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Wednesday, November 20, 2013

The Untold Story. By John von Daler

                     You remember #Bartleby the Scrivener by #Melville? Bartleby went crazy because he read all the letters that never reached their destinations; they landed instead on his desk in the Dead Letter Office. That's what not following a story through to the end can do to you:

                "#Yale doesn't love you, but I do!" shouted my mother as I came in the door after school one day in 1961. I had been waiting for letters from colleges I had applied to. I ran up the stairs thinking, Her voice sounds too happy for it to have been a rejection. She handed me the envelope when I reached the kitchen. I opened it and it was an acceptance after all. I think I did a running, hopping circuit of the house for about fifteen minutes non-stop.
                Then I removed the postcard addressed to the Yale office of admissions and sat an X by Yes, I would like to attend Yale from the fall of 1962.
                We celebrated that night and I think even Dad smiled a while, even though he was going to have to foot the not so small bill that would accompany my attendance.
                The next day a new letter arrived with an acceptance from #Princeton. I threw it aside. After all, I used to cry myself to sleep when Mom sang the Yale #Whippenpoof song for me. Those poor little lambs touched me deeply. So much for literal interpretations of misleading lyrics.
                Mom found the Princeton letter on the desk and said, "Why don't you visit both places again before you answer?"
                "But I've already signed the one to Yale!" I moaned.
                "Come on. We could change that if you decide to go to Princeton."
                So she and I drove first from Norwalk to New Haven and saw the urban campus in the middle of the city. Then we drove to New Jersey to the suburban pastoral in Princeton.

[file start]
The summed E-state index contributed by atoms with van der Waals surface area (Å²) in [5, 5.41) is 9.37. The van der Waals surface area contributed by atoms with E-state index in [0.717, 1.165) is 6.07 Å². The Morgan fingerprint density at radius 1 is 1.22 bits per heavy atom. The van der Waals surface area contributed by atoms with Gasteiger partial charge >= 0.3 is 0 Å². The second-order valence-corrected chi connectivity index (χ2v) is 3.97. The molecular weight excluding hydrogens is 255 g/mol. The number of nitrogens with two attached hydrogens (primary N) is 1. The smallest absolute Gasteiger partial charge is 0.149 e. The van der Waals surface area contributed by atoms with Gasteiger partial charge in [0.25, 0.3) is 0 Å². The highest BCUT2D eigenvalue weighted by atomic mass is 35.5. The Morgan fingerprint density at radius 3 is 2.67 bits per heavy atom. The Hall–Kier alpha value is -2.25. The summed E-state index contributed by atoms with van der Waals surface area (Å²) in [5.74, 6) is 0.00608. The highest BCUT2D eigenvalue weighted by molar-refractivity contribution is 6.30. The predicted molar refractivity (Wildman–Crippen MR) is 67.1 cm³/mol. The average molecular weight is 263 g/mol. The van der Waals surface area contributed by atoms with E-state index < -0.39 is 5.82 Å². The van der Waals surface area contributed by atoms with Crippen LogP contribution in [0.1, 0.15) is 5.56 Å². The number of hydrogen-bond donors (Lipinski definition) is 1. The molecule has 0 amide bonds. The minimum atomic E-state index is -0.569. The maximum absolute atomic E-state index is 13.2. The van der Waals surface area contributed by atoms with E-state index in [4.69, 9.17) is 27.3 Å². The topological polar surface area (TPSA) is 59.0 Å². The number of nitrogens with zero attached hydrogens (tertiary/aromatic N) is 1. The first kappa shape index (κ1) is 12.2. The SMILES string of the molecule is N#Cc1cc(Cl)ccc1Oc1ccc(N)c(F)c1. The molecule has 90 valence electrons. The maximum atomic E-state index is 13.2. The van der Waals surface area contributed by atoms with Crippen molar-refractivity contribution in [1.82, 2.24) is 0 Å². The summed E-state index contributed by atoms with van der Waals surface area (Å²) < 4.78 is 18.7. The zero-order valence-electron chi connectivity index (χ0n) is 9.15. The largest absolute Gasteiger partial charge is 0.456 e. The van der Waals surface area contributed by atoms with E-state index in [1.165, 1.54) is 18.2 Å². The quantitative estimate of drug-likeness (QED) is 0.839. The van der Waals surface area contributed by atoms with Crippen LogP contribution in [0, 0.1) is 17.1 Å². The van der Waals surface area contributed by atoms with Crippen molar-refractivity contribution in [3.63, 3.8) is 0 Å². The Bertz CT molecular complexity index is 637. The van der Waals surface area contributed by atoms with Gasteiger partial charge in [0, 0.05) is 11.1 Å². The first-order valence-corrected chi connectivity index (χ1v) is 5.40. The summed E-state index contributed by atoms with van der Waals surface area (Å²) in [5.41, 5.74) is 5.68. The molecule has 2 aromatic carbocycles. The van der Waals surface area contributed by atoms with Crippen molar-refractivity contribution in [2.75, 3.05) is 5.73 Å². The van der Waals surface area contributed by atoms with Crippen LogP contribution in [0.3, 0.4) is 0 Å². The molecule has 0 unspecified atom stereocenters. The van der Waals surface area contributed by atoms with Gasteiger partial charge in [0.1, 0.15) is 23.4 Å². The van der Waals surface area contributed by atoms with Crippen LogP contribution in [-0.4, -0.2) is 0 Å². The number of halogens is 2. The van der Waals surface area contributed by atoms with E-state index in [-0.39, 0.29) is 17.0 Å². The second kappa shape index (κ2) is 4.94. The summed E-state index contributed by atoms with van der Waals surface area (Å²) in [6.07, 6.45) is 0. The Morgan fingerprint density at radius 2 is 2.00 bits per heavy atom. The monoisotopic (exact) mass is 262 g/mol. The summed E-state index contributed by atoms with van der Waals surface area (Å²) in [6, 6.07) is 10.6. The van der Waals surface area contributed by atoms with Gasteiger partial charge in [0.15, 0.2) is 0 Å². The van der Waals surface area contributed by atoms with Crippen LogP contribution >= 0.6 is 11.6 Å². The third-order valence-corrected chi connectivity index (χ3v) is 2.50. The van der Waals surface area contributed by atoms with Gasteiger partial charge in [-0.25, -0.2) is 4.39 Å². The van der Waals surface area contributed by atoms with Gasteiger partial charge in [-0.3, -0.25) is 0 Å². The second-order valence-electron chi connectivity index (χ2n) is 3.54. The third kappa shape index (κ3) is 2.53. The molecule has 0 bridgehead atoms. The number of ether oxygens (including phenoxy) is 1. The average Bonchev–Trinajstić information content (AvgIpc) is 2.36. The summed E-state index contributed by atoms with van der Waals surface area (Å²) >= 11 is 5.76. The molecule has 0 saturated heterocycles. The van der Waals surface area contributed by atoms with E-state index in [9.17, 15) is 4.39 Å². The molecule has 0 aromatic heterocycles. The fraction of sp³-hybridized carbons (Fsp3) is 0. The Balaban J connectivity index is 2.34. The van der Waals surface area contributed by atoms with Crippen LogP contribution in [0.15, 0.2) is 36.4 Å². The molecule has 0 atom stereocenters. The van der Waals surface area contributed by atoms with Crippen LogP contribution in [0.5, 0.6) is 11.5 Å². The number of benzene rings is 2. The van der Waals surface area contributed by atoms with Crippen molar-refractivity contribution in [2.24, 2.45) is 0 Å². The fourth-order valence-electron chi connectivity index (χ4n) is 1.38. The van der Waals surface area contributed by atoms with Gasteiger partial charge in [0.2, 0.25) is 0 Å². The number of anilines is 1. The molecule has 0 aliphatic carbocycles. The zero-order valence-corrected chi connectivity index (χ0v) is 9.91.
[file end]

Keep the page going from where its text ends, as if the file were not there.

By the time we got there it was night. Lights were on and guys were studying at their desks. It was quiet. Only the sound of a piano being practiced somewhere accompanied the soft light from the dorm windows and the electric lanterns on the walkways crisscrossing the grass. Debussy it was, I think, probably "La Fille aux Cheveux de Lin".
                As we crossed the campus somebody opened a window and yelled, "Oh, the hell with it!" and closed it again. Then everything went completely quiet. Everybody went back to their books.
                I was in love. We drove back to Connecticut and I got out my eraser and worked on the Yale "yes" until it disappeared in a scruffy indentation in the surface of the paper. Then I put my X on the Princeton letter and went to sleep.
                The next day we sent both letters from a postbox at the bottom of Comstock Hill Road.
                I, who love to tell tales, have wondered ever since what the person in the admissions office at Yale thought of the nasty hole by the "Yes" box on the card - and the heavy X by the "No" box. That person must have thought, Now there's a story in there someplace. I wonder what happened? Hope he survived more happily than Bartleby without the rest of the story.


Tomorrow, Thursday Nov. 21, there will be no blog.
You can read an excerpt from my new book, Pieces: A Life in Eight Movements and a Prelude (WiDo Publishing) at my Facebook page: "Like" the page to receive coming blogs and excerpts automatically.
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